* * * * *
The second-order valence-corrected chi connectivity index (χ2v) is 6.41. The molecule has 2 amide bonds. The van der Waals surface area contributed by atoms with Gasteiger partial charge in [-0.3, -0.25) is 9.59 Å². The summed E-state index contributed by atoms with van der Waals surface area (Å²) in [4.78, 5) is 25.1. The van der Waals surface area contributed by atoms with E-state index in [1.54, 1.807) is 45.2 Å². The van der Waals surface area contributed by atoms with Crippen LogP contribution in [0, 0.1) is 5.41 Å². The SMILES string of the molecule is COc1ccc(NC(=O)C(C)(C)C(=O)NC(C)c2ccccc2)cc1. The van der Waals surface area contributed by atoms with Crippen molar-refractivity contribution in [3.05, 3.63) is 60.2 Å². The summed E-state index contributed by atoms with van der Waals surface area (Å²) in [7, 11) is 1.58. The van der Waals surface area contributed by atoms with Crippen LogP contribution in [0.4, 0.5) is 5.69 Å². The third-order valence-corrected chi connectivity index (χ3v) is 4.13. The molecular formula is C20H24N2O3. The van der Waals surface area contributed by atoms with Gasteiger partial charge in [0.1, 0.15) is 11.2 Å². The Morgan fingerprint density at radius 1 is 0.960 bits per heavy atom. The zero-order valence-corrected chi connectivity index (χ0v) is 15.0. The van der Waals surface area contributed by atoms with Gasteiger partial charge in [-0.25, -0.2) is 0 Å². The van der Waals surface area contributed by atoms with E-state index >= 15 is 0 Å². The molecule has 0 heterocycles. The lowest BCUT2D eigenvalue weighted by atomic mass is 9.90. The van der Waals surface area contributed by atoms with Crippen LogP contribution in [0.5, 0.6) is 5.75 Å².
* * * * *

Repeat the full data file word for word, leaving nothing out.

The second-order valence-corrected chi connectivity index (χ2v) is 6.41. The molecule has 2 amide bonds. The van der Waals surface area contributed by atoms with Gasteiger partial charge in [-0.3, -0.25) is 9.59 Å². The summed E-state index contributed by atoms with van der Waals surface area (Å²) in [4.78, 5) is 25.1. The van der Waals surface area contributed by atoms with E-state index in [1.54, 1.807) is 45.2 Å². The van der Waals surface area contributed by atoms with Crippen LogP contribution in [0, 0.1) is 5.41 Å². The SMILES string of the molecule is COc1ccc(NC(=O)C(C)(C)C(=O)NC(C)c2ccccc2)cc1. The van der Waals surface area contributed by atoms with Crippen molar-refractivity contribution in [3.05, 3.63) is 60.2 Å². The summed E-state index contributed by atoms with van der Waals surface area (Å²) in [7, 11) is 1.58. The van der Waals surface area contributed by atoms with Crippen LogP contribution in [0.4, 0.5) is 5.69 Å². The third-order valence-corrected chi connectivity index (χ3v) is 4.13. The molecular formula is C20H24N2O3. The van der Waals surface area contributed by atoms with Gasteiger partial charge in [0.1, 0.15) is 11.2 Å². The Morgan fingerprint density at radius 1 is 0.960 bits per heavy atom. The zero-order valence-corrected chi connectivity index (χ0v) is 15.0. The van der Waals surface area contributed by atoms with Gasteiger partial charge in [-0.25, -0.2) is 0 Å². The van der Waals surface area contributed by atoms with E-state index >= 15 is 0 Å². The molecule has 0 heterocycles. The lowest BCUT2D eigenvalue weighted by atomic mass is 9.90. The van der Waals surface area contributed by atoms with Crippen LogP contribution in [0.5, 0.6) is 5.75 Å².